Lido Pimienta – Interview transcript Part One

Photobucket
Photo – Rob Nelson

Hokay I’ve been waiting to post this for a good, long minute but the feature is out in Real Groove now – so here’s the first chunk of the full transcript, and it’s a scorcher. This was all done by email (and thank goodness for that, it would have rivaled the mental 75 minute conversation I had with Lloyd Miller which was like an epic transcription Lord Of The Rings with all the trimmings) and I’ve got to say huge thanks to Lido for being so generous with her time, and answering all my fairly standard questions in such a spectacularly full and non-standard way.
There’s a lot more to come, so I have made this post a more introductory affair with part deux going more into depth on the music, roughly kinda ish. Do please read on…

How (and when) did you begin making music?

I started singing at a very young age. My father used to make me and my sister put on shows for him and my mom, and we would sing Abba songs as well as songs by the Spanish Diva Paloma San Basilio. I started making music in my early teen years with various local bands in my native city Barranquilla. I was 11 when I stepped on stage for the first time. Have kept at it ever since.

What are your influences (is that Joy Division on ‘Progreso’?) and could you perhaps name a few contemporary acts that you feel an affinity with please?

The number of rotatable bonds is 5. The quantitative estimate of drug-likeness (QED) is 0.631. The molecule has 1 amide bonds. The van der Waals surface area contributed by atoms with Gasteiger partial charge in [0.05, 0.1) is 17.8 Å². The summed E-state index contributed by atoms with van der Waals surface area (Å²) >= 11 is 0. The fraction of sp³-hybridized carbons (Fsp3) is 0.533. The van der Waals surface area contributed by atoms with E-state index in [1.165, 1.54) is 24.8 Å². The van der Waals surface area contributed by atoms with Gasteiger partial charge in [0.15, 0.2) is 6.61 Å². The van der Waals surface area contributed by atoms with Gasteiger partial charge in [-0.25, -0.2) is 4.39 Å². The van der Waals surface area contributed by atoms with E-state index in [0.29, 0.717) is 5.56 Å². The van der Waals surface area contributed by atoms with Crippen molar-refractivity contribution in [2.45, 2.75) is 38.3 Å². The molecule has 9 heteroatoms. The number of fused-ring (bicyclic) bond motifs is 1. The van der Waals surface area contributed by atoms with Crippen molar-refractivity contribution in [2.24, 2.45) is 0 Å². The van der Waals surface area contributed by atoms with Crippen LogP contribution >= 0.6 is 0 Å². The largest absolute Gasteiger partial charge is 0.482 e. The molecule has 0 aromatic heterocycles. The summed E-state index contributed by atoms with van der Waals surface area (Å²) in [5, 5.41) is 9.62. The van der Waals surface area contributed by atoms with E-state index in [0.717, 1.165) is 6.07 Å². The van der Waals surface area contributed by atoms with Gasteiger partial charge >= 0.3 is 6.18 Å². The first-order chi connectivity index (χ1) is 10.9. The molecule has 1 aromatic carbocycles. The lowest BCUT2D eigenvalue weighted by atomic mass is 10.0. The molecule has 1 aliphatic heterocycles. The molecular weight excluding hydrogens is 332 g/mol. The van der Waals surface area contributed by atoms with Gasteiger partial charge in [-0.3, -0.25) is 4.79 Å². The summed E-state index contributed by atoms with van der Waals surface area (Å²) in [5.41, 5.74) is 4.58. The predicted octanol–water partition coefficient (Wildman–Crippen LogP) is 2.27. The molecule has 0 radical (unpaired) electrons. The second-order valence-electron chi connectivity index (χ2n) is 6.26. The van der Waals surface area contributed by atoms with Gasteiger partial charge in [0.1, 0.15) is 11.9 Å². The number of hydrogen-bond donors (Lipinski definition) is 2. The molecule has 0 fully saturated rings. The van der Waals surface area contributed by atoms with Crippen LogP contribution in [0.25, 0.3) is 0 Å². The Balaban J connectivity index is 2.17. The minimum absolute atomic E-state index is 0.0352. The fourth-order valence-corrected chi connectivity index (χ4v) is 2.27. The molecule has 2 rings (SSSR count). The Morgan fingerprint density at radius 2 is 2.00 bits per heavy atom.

Yes, Joy Division is mashed in there! Actually two Joy Division tracks are mashed together in the song. My influences are many, from political abuse to gay rights-From visual arts to motherhood.
Musically I feel there is a division from Lido Pimienta living in Colombia, and Lido Pimienta living in Canada. I grew up bilingual, and when I was 11 I liked bands like Massive Attack and Portishead, you know, all of the Bristol scene. I used to listen to Radiohead and Bjork, and I also really enjoyed everything released by Ninja Tune – especially Dj Shadow and Kid Koala. From North America, I used to listen to Lauryn Hill, the Fugees, and Fear Factory. At this time I was maybe 13 and started to sing in hardcore bands, metal and later Hip Hop. From Latin America I listened to Cafe Tacuba, Julieta Venegas, Los Tres, Lucibel, Plastilina Mosh, Los Prisioneros, Lucybell, Ely Guerra, and Control Machete.

It is fun to remember this era of my life and at the same time sad because when I turned 14 my mother left the country and I had to change my life completely, moving in with relatives who lived far from my home-town. But it was because of this change that I started appreciating Colombian folk. When I moved in with my relatives, my cousins and new friends, they did not like ANY of my music, I mean, they used to call it music for crying hahahaha-They introduced me to music I grew up listening to but took for granted: names like Diomedez Diaz and Los Betos. I learned to like it, and dance to it, and learned about love and break-ups, and feeling things from the perspective of my own people. Which at that point in my life I learned from Thom Yorke, you know what I mean? This period of my life was key for me to define my identity, to understand where I come from, and the historical weight Colombia has in the world. My cousin introduced me to what I consider the most important music of my life: Tambora, Bullerengue and Sexteto. It is music rooted in the north coast of Colombia, music created in towns located right by the Magdanela River in the Atlantic. Later I discovered music form the Pacific. Afro-Colombian sound.